Terrell continued to focus on teaching art, adding to his portfolio exhibitions and art-related experiences in Oklahoma, Texas and Arkansas. During that time, teaching logically took precedence over creating his own art.
The two lost touch, but they never forgot each other. And Rosser never lost his desire to teach in a creative university environment.
In 1990, Terrell invited Rosser to join Southwestern’s teaching faculty. It was a pivotal, life-changing phone call. Rosser was on faculty for three years, maintaining his studio work, gallery commissions and relationships with prestigious national galleries.
For several years, Rosser was one of Absolut Vodka’s national artists, as was the contemporary and controversial art icon Andy Warhol. Eventually, Rosser returned to TU for another degree, a Master of Fine Arts in printmaking.
Terrell and Rosser lost contact again in 2002 when Terrell became chairman of the art, music and theater department at Northeastern State University in Tahlequah. He retired in 2013, and he and his wife, Jo Ann, moved to Tulsa. He and Rosser might never have reconnected, had Terrell not been looking for studio space at La Maison, where Rosser had been painting since 2008.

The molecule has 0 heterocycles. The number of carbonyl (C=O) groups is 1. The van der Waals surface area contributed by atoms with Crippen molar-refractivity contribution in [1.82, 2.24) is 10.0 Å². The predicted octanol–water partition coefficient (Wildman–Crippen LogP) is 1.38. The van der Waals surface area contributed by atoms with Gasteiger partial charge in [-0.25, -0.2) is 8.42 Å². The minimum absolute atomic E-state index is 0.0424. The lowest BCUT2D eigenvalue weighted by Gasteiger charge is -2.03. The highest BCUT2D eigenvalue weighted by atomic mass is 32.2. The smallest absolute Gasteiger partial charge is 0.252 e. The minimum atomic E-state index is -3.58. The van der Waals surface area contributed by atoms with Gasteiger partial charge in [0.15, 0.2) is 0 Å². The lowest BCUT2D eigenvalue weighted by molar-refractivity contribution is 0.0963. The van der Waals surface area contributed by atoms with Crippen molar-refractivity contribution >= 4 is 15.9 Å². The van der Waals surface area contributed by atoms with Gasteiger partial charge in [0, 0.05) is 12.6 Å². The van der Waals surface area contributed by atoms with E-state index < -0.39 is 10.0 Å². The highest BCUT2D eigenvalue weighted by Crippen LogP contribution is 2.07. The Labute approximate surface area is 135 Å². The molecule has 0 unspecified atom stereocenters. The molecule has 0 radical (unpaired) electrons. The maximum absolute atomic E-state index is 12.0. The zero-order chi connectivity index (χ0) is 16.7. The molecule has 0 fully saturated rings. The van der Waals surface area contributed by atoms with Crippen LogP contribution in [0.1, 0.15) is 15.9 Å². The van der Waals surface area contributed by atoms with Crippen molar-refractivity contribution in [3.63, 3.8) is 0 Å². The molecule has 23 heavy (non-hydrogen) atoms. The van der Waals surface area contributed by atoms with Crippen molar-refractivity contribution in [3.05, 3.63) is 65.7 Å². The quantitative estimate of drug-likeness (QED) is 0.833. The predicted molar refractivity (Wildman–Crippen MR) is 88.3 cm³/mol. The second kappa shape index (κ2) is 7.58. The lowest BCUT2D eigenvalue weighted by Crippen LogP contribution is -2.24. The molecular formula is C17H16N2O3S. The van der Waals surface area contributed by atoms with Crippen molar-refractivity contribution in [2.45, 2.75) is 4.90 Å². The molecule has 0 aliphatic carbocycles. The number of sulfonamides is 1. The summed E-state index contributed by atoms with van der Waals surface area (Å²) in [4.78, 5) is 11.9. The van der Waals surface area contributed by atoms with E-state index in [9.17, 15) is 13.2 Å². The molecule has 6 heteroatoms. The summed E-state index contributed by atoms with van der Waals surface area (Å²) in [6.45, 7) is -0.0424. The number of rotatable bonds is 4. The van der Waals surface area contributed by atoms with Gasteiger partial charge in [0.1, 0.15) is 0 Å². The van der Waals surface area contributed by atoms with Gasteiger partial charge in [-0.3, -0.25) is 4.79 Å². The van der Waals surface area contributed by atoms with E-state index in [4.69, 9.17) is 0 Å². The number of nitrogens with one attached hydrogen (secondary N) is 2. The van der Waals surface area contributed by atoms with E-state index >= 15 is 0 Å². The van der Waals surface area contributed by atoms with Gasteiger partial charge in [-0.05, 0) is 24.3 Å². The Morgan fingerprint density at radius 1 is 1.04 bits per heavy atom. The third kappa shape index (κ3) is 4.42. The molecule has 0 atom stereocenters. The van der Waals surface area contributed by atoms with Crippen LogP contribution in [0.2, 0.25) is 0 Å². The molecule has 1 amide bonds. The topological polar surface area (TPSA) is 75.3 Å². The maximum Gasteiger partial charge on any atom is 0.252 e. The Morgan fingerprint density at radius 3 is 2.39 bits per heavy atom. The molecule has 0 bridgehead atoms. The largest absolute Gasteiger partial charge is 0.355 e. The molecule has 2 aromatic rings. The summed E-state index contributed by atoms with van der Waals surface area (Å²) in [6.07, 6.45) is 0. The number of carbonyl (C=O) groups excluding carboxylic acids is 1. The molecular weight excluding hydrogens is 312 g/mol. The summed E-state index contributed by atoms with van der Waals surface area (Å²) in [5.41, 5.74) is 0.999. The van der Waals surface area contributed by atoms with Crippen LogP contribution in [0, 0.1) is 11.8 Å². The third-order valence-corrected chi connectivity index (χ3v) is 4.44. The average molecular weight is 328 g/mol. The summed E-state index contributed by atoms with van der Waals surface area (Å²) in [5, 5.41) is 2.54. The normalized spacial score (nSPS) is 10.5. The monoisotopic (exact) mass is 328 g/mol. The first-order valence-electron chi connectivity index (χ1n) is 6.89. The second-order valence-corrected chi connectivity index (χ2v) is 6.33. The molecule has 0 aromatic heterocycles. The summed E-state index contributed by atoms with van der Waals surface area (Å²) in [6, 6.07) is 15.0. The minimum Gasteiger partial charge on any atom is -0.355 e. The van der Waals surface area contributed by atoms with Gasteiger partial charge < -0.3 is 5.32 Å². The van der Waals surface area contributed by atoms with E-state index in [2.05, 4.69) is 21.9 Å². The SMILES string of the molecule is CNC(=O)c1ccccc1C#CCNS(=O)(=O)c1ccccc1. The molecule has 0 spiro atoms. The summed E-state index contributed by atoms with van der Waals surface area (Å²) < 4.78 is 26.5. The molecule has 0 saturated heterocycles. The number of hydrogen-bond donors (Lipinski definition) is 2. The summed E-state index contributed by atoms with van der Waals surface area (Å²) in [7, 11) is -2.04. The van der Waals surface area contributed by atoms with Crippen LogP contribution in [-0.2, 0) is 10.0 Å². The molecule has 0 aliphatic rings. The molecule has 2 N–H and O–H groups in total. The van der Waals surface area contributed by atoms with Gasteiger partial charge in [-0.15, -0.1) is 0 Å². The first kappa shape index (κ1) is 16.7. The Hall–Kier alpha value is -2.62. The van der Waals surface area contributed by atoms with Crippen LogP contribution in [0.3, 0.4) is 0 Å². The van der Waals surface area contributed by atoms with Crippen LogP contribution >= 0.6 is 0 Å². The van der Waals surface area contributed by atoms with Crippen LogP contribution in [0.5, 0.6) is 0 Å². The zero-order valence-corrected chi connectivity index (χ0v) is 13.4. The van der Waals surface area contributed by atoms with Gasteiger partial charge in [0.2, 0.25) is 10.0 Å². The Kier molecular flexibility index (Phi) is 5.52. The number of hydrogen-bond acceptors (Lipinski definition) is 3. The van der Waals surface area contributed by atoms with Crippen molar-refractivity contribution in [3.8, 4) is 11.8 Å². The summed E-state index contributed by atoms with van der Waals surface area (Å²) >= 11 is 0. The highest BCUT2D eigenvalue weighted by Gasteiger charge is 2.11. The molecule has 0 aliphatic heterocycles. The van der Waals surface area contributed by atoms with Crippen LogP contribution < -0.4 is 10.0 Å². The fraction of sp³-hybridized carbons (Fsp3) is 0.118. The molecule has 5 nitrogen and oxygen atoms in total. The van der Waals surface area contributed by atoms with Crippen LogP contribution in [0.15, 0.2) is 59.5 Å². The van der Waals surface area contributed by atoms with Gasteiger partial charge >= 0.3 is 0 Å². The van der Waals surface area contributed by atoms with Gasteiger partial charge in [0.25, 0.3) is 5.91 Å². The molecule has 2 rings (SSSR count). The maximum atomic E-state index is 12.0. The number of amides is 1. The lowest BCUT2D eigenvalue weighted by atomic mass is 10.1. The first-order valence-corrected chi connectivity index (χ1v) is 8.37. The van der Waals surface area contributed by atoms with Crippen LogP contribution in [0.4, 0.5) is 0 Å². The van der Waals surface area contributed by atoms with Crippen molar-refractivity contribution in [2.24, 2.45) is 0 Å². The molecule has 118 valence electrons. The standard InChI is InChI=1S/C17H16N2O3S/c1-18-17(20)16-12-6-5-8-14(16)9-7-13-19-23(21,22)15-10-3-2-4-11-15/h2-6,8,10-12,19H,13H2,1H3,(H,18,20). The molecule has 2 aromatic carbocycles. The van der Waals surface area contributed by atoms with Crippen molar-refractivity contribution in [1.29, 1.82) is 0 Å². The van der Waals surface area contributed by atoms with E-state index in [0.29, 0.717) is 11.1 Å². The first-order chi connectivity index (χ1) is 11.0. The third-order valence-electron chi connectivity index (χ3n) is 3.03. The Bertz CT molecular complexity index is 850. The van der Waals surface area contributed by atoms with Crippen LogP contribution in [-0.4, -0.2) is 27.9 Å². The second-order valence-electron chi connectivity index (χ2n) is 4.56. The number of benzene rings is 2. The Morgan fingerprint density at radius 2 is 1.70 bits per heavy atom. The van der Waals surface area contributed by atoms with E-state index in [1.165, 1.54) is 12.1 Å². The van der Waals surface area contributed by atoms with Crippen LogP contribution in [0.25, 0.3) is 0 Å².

“It’s rare that La Maison would have an opening,” Terrell notes. “But being here in this space, I’ve done more painting in the past two years than I ever have. I’m enjoying the luxury of time to just paint for myself.”
Their studios are just a few steps away from each other. But their painting styles and techniques are vastly different.
“My art is intuitive, controlled, contrived,” Terrell says. “I read a lot and draw from life and politics for inspiration. I look for odd things – nothing grand – crows on a fence post, an old Cheyenne shaman or owls, a recurring motif. My art is less thematic than Steve’s.”
Rosser calls his art “staged.”
“My art is complex and has a strong narrative drive, like a Tolstoy novel. My art is like a gift I give to the viewer to unwrap and find a meaning. The drama in a painting is what motivates me,” he says.
He is best known for his painting series featuring brilliant colors, tinged with gold leaf, beautiful women and subtle touches of humor or irony. Viewers looking closely will find whimsy and a bit of neo-surrealism.
Rosser and Terrell both agree being a professional artist is challenging and requires intense dedication, the will to follow your own path and not be influenced by fleeting trends or changing values in the national art market.
“For the first time, I’m working from a studio not in my home and producing more art than I have in years,” says Terrell.
Forty-plus years after their first meeting, “I think I speak for both of us when I say it’s been really good for us to be at La Maison,” adds Rosser. “Throughout my life, Mr. Terrell has been a teacher, mentor, colleague, friend and now studio neighbor. It is so wonderful to have a person who has had such a significant role in my life be just down the hall.”